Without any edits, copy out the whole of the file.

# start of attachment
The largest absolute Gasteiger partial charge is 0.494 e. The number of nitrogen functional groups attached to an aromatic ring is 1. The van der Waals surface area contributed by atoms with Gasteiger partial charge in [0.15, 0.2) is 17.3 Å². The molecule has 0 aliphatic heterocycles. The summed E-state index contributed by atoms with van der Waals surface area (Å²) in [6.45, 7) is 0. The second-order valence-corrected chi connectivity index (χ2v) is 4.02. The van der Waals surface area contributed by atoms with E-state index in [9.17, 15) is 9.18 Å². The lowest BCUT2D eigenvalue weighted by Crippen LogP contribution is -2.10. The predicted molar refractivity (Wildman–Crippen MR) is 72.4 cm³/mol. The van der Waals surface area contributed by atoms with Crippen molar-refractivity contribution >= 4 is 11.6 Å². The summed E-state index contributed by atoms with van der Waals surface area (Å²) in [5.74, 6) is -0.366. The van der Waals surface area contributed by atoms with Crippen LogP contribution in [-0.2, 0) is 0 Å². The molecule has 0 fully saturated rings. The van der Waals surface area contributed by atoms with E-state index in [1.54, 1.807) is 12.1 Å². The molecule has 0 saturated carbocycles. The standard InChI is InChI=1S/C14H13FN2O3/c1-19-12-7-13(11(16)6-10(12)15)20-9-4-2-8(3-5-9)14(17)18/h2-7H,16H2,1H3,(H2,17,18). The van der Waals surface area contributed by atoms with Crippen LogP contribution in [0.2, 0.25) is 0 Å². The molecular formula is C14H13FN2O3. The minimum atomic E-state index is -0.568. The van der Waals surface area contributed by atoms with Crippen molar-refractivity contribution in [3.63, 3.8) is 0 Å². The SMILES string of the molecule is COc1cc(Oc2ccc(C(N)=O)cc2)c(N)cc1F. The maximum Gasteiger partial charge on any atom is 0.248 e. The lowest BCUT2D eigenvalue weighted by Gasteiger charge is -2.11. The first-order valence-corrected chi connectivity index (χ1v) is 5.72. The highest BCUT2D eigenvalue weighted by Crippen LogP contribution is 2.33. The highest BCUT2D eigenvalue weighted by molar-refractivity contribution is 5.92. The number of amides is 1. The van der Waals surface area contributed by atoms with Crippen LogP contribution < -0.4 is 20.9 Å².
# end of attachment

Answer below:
The largest absolute Gasteiger partial charge is 0.494 e. The number of nitrogen functional groups attached to an aromatic ring is 1. The van der Waals surface area contributed by atoms with Gasteiger partial charge in [0.15, 0.2) is 17.3 Å². The molecule has 0 aliphatic heterocycles. The summed E-state index contributed by atoms with van der Waals surface area (Å²) in [6.45, 7) is 0. The second-order valence-corrected chi connectivity index (χ2v) is 4.02. The van der Waals surface area contributed by atoms with E-state index in [9.17, 15) is 9.18 Å². The lowest BCUT2D eigenvalue weighted by Crippen LogP contribution is -2.10. The predicted molar refractivity (Wildman–Crippen MR) is 72.4 cm³/mol. The van der Waals surface area contributed by atoms with Crippen molar-refractivity contribution >= 4 is 11.6 Å². The summed E-state index contributed by atoms with van der Waals surface area (Å²) in [5.74, 6) is -0.366. The van der Waals surface area contributed by atoms with Crippen LogP contribution in [-0.2, 0) is 0 Å². The molecule has 0 fully saturated rings. The van der Waals surface area contributed by atoms with E-state index in [1.54, 1.807) is 12.1 Å². The molecule has 0 saturated carbocycles. The standard InChI is InChI=1S/C14H13FN2O3/c1-19-12-7-13(11(16)6-10(12)15)20-9-4-2-8(3-5-9)14(17)18/h2-7H,16H2,1H3,(H2,17,18). The van der Waals surface area contributed by atoms with Crippen LogP contribution in [0.2, 0.25) is 0 Å². The molecular formula is C14H13FN2O3. The minimum atomic E-state index is -0.568. The van der Waals surface area contributed by atoms with Crippen molar-refractivity contribution in [3.63, 3.8) is 0 Å². The SMILES string of the molecule is COc1cc(Oc2ccc(C(N)=O)cc2)c(N)cc1F. The maximum Gasteiger partial charge on any atom is 0.248 e. The lowest BCUT2D eigenvalue weighted by Gasteiger charge is -2.11. The first-order valence-corrected chi connectivity index (χ1v) is 5.72. The highest BCUT2D eigenvalue weighted by Crippen LogP contribution is 2.33. The highest BCUT2D eigenvalue weighted by molar-refractivity contribution is 5.92. The number of amides is 1. The van der Waals surface area contributed by atoms with Crippen LogP contribution < -0.4 is 20.9 Å².